Wednesday, October 13, 2010

the Comic-Con saga continues!

I found yesterday out sadly from my editor at Film-Forward that there will not be a Comic-Con piece due to some technical issues on the site.  So, with that noted, I've decided to just write about the other films I saw here in my trusty blog-o-matic.

And here we go, with the next Vs. movie:


Unlike the straight-to-video schlock of Alien Vs. Ninja, at the least what can be given to its directors Yoshihiro Nishimura and Naoyuki Tomomatsu, is that they made a "real" movie.  It may have also been shot on video, but one upgrade is the 1:85 aspect ratio instead of the 4:3 square box.  And there's at least a little more attention paid to the actors, to the story, or what can be in any real assessment called a 'story' in a tale of high school rivalry with blood and guts and limbs and torsos ripped and legs lopped off and so on.  At its best, the movie has the spirit of a dirty South Park - or, more to the point, a good Troma movie - in how it aims so gleefully to offend while making its points.  Actually at least in South Park they make the 'moral' point by the end of the episode.  This time it's just... very, very, very fucked-up Japanese style.

Nishimura, though not Tomomatsu, comes out of the recent semi-school of movie technicians who just make lots of crazy special effects that ooze, shot, geyser or relentlessly chuck blood and body organs and do other things that will make the squeamish squeam.  Just look at Nishimura's filmography and tell me that he isn't at least a little in love with a concept, to re-paraphrase Hunter S. Thompson: When the going get bloody, the bloody turn pro.  Perhaps his work is best exemplified by his best and most notorious (in my eyes) work yet: Tokyo Gore Police, about a police chick that does battle with... well, do I want to spoil it, why not just take a look at THIS and call me in the morning.  To call this movie, along with his latest collaboration with Tomomura (whose own filmography includes Maid-Droid and Eat the Schoolgirl), insane is to insult the fans of the padded white walls.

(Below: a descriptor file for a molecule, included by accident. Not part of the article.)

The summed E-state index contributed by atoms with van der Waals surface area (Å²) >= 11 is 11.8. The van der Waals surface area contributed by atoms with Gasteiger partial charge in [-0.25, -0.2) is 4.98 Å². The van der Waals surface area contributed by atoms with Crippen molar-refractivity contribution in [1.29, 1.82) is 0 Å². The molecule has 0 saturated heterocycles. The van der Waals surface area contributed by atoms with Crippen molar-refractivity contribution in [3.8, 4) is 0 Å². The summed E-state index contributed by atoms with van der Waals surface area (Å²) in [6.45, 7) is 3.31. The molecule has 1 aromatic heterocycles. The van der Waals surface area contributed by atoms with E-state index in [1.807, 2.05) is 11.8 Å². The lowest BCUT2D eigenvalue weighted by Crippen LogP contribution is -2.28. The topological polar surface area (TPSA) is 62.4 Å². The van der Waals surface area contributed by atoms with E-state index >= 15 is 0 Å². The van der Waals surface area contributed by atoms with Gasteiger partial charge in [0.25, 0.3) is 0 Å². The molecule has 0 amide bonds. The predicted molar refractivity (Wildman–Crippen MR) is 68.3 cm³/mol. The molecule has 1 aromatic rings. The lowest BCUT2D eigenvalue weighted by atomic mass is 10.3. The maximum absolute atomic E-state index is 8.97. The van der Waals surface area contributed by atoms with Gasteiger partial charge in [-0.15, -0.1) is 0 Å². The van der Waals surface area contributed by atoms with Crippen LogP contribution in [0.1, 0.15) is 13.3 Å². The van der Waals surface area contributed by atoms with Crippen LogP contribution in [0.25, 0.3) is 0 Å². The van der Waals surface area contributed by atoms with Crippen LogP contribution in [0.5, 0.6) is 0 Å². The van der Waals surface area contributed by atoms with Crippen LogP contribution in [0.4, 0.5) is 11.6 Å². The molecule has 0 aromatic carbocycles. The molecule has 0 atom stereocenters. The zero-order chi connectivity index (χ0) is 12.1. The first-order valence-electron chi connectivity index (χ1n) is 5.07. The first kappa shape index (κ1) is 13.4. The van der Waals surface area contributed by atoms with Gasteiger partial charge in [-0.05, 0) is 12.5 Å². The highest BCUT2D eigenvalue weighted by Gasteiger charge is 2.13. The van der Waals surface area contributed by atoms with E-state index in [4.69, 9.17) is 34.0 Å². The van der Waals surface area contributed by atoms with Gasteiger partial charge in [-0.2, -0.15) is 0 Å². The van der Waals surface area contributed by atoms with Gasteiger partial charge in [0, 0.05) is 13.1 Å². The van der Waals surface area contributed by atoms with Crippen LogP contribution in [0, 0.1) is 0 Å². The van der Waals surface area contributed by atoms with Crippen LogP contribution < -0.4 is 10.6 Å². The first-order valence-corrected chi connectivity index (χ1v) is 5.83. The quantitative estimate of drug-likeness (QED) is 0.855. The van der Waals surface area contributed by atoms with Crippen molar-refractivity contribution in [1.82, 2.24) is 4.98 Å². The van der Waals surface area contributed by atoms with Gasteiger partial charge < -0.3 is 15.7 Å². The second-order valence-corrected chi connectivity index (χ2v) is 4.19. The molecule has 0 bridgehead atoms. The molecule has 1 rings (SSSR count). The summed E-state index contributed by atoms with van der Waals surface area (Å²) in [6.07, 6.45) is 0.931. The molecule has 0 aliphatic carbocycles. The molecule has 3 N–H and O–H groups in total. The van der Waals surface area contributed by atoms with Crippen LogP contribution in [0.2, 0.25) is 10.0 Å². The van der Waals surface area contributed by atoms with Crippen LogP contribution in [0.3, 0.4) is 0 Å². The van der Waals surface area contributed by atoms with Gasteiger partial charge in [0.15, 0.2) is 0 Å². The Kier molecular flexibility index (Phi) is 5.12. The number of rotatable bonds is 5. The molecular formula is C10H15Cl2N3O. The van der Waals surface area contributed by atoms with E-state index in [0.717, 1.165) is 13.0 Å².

But what precisely is this movie about?  I took some notes during the screening at Comic-Con, but perhaps they are so scribbled quickly in the midst of laughing hysterically that it's moot.  It's basically in log-line terms about a teenage boy who meets a girl and has a crush on her - she's the quiet girl who has just moved in to town - and soon realizes she's a (say it) vampire.  No, this ain't no fuckin' Twilight.  For one thing she gets around to finally, after some cheery exposition about how fun it is to be a vampire and feeding clueless Mizushima some bloody chocolate, she turns him pretty easily (though for the rest of the film he's kind of the limp noodle of the bunch), and this girl, Monami (the very cute but tough Yuki Kawamura) knows how to kick some serious ass with her daggers coming out of her arms made at least partially out of blood.

And the Frankenstein Girl?  She's created out of various parts by, naturally, a Dr. Frankenstein with his own Igor, and takes from a few parties: the Chinese teacher who has lungs of steel from smoking and being fortified to withstand the toxic smoke for so long; the mad teen girl who is the president of the Wristcutters club who has arms toughened like rawhide from years of slicing (and she never hits an artery lucky girl!) and some other body parts from hot, attractive girls.  They slice and dice and bolt together and finally come up with something good.  This Frankenstein Girl- who also happens to once have been Mizushima's jilted girlfriend, could take over everything, unless the Vampire Girl puts a stop to it!  Oh, and in the process of this we get the sub-plots with the wristcutters competition - just watch what happens to the side that loses - and another group that is made up of, and I wish I were kidding, girls in blackface with big buck lips and outrageous features who sign songs about Barak Obama.